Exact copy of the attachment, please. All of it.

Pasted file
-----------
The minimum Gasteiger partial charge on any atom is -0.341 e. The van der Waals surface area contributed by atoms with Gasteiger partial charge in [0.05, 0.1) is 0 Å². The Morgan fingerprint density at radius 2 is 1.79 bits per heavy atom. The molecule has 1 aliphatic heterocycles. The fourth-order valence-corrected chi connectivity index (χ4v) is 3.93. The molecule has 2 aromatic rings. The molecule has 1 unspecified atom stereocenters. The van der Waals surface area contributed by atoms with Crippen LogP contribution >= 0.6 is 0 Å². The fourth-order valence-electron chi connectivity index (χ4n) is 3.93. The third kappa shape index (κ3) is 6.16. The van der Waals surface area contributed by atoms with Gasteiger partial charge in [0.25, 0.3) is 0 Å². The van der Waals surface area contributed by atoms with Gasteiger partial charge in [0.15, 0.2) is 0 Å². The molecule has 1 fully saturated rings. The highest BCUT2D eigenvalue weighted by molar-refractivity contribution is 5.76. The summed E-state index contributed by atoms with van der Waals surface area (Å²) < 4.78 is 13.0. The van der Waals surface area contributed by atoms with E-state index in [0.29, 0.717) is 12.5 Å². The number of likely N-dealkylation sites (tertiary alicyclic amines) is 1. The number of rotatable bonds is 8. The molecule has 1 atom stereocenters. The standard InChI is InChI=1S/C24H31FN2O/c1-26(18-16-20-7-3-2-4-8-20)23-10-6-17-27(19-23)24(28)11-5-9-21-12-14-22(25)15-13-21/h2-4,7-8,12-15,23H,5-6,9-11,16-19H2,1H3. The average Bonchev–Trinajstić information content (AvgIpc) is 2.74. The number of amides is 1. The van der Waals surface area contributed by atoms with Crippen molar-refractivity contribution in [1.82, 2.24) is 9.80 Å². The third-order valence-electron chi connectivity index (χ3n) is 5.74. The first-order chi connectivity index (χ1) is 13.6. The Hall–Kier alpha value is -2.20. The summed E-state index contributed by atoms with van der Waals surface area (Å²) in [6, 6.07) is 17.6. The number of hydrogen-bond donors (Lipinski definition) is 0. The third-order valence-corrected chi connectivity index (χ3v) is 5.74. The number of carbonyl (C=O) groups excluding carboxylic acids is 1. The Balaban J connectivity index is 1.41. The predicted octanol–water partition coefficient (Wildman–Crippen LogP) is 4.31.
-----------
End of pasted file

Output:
The minimum Gasteiger partial charge on any atom is -0.341 e. The van der Waals surface area contributed by atoms with Gasteiger partial charge in [0.05, 0.1) is 0 Å². The Morgan fingerprint density at radius 2 is 1.79 bits per heavy atom. The molecule has 1 aliphatic heterocycles. The fourth-order valence-corrected chi connectivity index (χ4v) is 3.93. The molecule has 2 aromatic rings. The molecule has 1 unspecified atom stereocenters. The van der Waals surface area contributed by atoms with Crippen LogP contribution >= 0.6 is 0 Å². The fourth-order valence-electron chi connectivity index (χ4n) is 3.93. The third kappa shape index (κ3) is 6.16. The van der Waals surface area contributed by atoms with Gasteiger partial charge in [0.25, 0.3) is 0 Å². The van der Waals surface area contributed by atoms with Gasteiger partial charge in [0.15, 0.2) is 0 Å². The molecule has 1 fully saturated rings. The highest BCUT2D eigenvalue weighted by molar-refractivity contribution is 5.76. The summed E-state index contributed by atoms with van der Waals surface area (Å²) < 4.78 is 13.0. The van der Waals surface area contributed by atoms with E-state index in [0.29, 0.717) is 12.5 Å². The number of likely N-dealkylation sites (tertiary alicyclic amines) is 1. The number of rotatable bonds is 8. The molecule has 1 atom stereocenters. The standard InChI is InChI=1S/C24H31FN2O/c1-26(18-16-20-7-3-2-4-8-20)23-10-6-17-27(19-23)24(28)11-5-9-21-12-14-22(25)15-13-21/h2-4,7-8,12-15,23H,5-6,9-11,16-19H2,1H3. The average Bonchev–Trinajstić information content (AvgIpc) is 2.74. The number of amides is 1. The van der Waals surface area contributed by atoms with Crippen molar-refractivity contribution in [1.82, 2.24) is 9.80 Å². The third-order valence-electron chi connectivity index (χ3n) is 5.74. The first-order chi connectivity index (χ1) is 13.6. The Hall–Kier alpha value is -2.20. The summed E-state index contributed by atoms with van der Waals surface area (Å²) in [6, 6.07) is 17.6. The number of hydrogen-bond donors (Lipinski definition) is 0. The third-order valence-corrected chi connectivity index (χ3v) is 5.74. The number of carbonyl (C=O) groups excluding carboxylic acids is 1. The Balaban J connectivity index is 1.41. The predicted octanol–water partition coefficient (Wildman–Crippen LogP) is 4.31.